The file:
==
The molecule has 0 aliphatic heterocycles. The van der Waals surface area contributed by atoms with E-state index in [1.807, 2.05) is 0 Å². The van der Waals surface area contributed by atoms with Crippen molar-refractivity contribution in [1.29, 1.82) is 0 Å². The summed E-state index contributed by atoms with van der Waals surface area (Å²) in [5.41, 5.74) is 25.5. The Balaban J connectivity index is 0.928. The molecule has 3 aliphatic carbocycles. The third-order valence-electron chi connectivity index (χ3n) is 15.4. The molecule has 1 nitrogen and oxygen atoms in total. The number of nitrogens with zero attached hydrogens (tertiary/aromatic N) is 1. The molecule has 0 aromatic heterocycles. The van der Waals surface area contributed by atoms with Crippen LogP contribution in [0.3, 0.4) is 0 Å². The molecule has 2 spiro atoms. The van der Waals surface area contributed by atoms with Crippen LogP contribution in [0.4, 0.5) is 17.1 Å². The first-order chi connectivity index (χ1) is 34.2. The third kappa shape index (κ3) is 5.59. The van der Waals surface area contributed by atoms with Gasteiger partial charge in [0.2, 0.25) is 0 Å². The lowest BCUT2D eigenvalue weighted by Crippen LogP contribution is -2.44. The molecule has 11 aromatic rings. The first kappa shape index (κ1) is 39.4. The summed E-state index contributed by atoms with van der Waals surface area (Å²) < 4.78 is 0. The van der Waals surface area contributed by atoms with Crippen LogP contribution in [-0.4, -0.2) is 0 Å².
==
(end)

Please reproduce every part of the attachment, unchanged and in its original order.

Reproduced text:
The molecule has 0 aliphatic heterocycles. The van der Waals surface area contributed by atoms with E-state index in [1.807, 2.05) is 0 Å². The van der Waals surface area contributed by atoms with Crippen molar-refractivity contribution in [1.29, 1.82) is 0 Å². The summed E-state index contributed by atoms with van der Waals surface area (Å²) in [5.41, 5.74) is 25.5. The Balaban J connectivity index is 0.928. The molecule has 3 aliphatic carbocycles. The third-order valence-electron chi connectivity index (χ3n) is 15.4. The molecule has 1 nitrogen and oxygen atoms in total. The number of nitrogens with zero attached hydrogens (tertiary/aromatic N) is 1. The molecule has 0 aromatic heterocycles. The van der Waals surface area contributed by atoms with Crippen LogP contribution in [0.3, 0.4) is 0 Å². The molecule has 2 spiro atoms. The van der Waals surface area contributed by atoms with Crippen LogP contribution in [0.4, 0.5) is 17.1 Å². The first-order chi connectivity index (χ1) is 34.2. The third kappa shape index (κ3) is 5.59. The van der Waals surface area contributed by atoms with Gasteiger partial charge in [0.2, 0.25) is 0 Å². The lowest BCUT2D eigenvalue weighted by Crippen LogP contribution is -2.44. The molecule has 11 aromatic rings. The first kappa shape index (κ1) is 39.4. The summed E-state index contributed by atoms with van der Waals surface area (Å²) < 4.78 is 0. The van der Waals surface area contributed by atoms with Crippen LogP contribution in [-0.4, -0.2) is 0 Å².